Across the education landscape, student text messaging is a bone of contention among teachers. It’s not an issue in the lower grades because most K-5 schools successfully ban cell phones during school hours. Where it’s a problem is grades 6-12, when teachers realize it’s a losing battle to separate students from their phones for eight hours.
The overarching discussion among educators is texting’s utility in providing authentic experiences to students, the type that transfer learning from the classroom to real life. Today, I’ll focus on a piece of that: Does text messaging contribute to shortening student attention span or destroying their nascent writing ability
Let’s start with attention span. TV, music, over-busy daily schedules, and frenetic family life are likely causes of a student’s short attention span. To fault text messaging is like blaming the weather for sinking the Titanic. Texting has less to do with their inability to spit out a full sentence than their 1) need for quickness of communication, 2) love for secrecy, and 3) joy of knowing a language adults don’t.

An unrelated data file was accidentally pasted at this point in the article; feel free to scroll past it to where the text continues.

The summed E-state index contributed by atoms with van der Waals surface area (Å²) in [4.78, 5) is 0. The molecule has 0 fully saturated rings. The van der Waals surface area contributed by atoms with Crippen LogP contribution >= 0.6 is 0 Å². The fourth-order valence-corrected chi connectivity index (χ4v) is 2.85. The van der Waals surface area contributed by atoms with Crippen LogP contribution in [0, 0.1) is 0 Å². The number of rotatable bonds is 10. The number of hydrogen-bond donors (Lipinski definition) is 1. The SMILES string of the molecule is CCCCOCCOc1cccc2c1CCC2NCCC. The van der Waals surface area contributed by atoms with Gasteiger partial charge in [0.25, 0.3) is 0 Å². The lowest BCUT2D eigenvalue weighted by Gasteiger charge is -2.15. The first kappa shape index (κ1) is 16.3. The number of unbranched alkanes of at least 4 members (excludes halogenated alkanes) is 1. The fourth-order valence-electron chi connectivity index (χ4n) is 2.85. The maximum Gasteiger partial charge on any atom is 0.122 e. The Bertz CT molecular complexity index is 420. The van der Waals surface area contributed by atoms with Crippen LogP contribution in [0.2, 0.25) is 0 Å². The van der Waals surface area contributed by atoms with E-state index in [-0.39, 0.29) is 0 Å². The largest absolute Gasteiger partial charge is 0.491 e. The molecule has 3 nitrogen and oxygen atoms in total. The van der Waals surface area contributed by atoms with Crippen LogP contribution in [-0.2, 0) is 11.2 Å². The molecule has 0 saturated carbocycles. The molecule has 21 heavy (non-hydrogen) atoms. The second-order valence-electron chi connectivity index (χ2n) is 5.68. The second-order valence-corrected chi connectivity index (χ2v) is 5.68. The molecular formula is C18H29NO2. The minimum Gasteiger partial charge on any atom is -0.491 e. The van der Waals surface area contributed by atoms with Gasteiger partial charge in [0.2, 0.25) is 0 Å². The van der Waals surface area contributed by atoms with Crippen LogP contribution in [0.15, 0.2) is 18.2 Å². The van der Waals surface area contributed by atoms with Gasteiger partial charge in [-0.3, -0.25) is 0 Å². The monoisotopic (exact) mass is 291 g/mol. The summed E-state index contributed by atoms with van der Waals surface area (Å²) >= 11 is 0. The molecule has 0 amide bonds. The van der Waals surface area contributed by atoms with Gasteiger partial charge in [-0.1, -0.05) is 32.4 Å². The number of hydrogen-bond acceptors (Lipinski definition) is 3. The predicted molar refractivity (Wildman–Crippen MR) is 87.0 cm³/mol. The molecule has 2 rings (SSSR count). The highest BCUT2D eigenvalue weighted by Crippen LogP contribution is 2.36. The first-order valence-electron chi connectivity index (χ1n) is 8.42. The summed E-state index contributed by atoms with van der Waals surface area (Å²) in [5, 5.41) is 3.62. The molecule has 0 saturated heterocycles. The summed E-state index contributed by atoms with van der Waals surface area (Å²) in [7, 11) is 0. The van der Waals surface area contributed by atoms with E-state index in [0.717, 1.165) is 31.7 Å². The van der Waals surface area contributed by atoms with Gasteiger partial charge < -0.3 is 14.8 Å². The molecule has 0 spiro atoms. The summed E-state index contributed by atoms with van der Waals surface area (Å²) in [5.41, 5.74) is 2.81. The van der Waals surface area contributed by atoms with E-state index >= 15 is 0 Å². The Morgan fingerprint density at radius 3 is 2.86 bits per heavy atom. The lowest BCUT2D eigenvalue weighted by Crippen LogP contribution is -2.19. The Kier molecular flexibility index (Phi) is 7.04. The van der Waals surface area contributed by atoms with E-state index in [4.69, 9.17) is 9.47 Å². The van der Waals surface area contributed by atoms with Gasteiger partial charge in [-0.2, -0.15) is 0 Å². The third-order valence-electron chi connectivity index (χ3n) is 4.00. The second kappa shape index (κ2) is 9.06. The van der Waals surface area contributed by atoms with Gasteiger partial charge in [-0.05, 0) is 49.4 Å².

The computer company, Apple, whom you may have heard of from such products as the iPhone, iPad and iPod, made an announcement in the Big Apple on the 19th of January 2012 that has started to create waves in the education system in the States – waves that will likely ripple across the pond to us in the UK.
What was the announcement?
Well, there were two main parts: